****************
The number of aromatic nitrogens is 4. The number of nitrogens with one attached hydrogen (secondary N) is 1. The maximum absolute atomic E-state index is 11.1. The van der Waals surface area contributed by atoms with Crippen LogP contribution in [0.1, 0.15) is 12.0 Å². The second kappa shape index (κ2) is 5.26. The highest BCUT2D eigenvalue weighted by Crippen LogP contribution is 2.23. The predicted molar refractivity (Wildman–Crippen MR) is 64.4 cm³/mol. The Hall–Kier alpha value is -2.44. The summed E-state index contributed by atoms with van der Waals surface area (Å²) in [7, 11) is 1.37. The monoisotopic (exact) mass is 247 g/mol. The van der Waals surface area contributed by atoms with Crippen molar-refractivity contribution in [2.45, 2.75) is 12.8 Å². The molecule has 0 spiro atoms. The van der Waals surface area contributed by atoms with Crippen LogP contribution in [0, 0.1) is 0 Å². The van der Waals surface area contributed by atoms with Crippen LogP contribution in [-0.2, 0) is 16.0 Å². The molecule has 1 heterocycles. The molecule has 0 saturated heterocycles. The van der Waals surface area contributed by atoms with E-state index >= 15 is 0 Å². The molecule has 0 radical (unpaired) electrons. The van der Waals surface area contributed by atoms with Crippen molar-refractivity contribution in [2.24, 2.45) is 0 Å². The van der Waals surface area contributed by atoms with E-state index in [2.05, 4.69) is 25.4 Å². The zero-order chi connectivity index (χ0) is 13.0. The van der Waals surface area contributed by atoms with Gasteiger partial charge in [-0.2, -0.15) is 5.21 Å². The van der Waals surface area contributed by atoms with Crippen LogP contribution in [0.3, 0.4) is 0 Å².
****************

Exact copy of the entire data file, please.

The number of aromatic nitrogens is 4. The number of nitrogens with one attached hydrogen (secondary N) is 1. The maximum absolute atomic E-state index is 11.1. The van der Waals surface area contributed by atoms with Crippen LogP contribution in [0.1, 0.15) is 12.0 Å². The second kappa shape index (κ2) is 5.26. The highest BCUT2D eigenvalue weighted by Crippen LogP contribution is 2.23. The predicted molar refractivity (Wildman–Crippen MR) is 64.4 cm³/mol. The Hall–Kier alpha value is -2.44. The summed E-state index contributed by atoms with van der Waals surface area (Å²) in [7, 11) is 1.37. The monoisotopic (exact) mass is 247 g/mol. The van der Waals surface area contributed by atoms with Crippen molar-refractivity contribution in [2.45, 2.75) is 12.8 Å². The molecule has 0 spiro atoms. The van der Waals surface area contributed by atoms with Crippen LogP contribution in [0, 0.1) is 0 Å². The van der Waals surface area contributed by atoms with Crippen LogP contribution in [-0.2, 0) is 16.0 Å². The molecule has 1 heterocycles. The molecule has 0 saturated heterocycles. The van der Waals surface area contributed by atoms with E-state index >= 15 is 0 Å². The molecule has 0 radical (unpaired) electrons. The van der Waals surface area contributed by atoms with Crippen molar-refractivity contribution in [2.24, 2.45) is 0 Å². The van der Waals surface area contributed by atoms with E-state index in [2.05, 4.69) is 25.4 Å². The zero-order chi connectivity index (χ0) is 13.0. The van der Waals surface area contributed by atoms with Gasteiger partial charge in [-0.2, -0.15) is 5.21 Å². The van der Waals surface area contributed by atoms with Crippen LogP contribution in [0.3, 0.4) is 0 Å².